One last note: This will be the only season that Turner and Stephenson — both impending free agents — play together, as their combined cost beyond this summer will be prohibitive to a team as tax-conscious as Indiana. Should Turner wind up re-signing with the Pacers, it will effectively signal that something went wrong in the effort to re-sign Stephenson. The two aren’t comparable in the slightest in terms of on-court impact, though from the broadest view of their skill sets, I suppose Turner could be seen as something of an insurance policy.
Sixers’ Grade: B
By one framing, all Philadelphia has to show for taking on a player it didn’t really want and adding more than $4 million in salary is a second-round pick. Yet in truth, the Sixers collected yet another draft pick while agreeing to spend money they had to spend anyway and giving away two players who didn’t factor into their future.
The important distinction between those two perspectives lies in accounting for the salary floor. By rule, every NBA team must pay its players $52.8 million in total salary this season, a mark which Philadelphia had yet to meet. The penalty for that deficit isn’t very severe; even in the case that the Sixers didn’t reach the salary floor by the end of the season, they would only be required to pay out the surcharge among the players on their roster. This effectively negates any reason why adding Granger’s larger salary would matter. If they hadn’t acquired him through this deal, the Sixers would be paying the same amount to other players on the roster regardless. That might be a bummer for Thaddeus Young and Michael Carter-Williams, but it doesn’t make any difference in evaluations of this deal.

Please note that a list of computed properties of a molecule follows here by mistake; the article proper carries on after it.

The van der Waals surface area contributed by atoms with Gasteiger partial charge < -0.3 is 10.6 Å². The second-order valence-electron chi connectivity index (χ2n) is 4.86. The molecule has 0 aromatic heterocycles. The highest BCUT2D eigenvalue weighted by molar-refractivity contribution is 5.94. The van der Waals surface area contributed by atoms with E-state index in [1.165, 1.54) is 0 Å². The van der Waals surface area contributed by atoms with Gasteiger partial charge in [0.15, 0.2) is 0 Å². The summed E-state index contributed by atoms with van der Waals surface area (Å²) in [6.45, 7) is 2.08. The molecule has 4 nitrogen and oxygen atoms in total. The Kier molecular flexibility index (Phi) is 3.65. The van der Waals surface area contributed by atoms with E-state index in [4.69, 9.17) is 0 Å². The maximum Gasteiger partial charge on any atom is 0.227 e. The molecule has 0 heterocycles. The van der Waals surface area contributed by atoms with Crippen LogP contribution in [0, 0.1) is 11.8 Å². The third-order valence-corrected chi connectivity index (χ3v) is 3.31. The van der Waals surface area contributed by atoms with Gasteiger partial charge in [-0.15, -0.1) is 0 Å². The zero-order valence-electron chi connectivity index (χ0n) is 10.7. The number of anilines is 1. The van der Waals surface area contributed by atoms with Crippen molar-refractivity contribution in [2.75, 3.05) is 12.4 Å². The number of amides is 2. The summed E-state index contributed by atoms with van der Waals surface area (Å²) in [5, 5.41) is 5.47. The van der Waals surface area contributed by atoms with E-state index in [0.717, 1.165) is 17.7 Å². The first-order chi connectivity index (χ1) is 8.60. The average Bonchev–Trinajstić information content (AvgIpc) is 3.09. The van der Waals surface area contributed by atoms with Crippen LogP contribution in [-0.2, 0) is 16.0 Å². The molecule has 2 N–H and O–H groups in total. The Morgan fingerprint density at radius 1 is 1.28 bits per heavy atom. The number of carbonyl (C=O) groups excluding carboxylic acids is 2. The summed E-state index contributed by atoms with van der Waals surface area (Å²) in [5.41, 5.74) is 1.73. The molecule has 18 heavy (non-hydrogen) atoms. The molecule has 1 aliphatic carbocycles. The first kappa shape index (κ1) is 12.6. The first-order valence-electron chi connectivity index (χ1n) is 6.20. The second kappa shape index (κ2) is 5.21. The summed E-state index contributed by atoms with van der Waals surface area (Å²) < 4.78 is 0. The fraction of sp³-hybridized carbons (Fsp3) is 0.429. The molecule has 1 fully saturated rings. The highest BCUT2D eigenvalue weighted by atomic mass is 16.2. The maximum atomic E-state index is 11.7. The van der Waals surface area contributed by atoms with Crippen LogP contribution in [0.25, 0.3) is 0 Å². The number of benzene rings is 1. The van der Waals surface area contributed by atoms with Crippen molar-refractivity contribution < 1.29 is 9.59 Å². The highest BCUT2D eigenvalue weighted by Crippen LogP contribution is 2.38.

The second-round pick acquired might not amount to much, but the Sixers didn’t lose a single relevant asset or pay a single dollar more than they had to. That’s solid work, even if it’s in the margins.
*Even after adding Granger, Earl Clark, Henry Sims, Eric Maynor and Byron Mullens on Thursday, the Sixers still don’t seem to meet the minimum salary threshold based on publicly available salary data.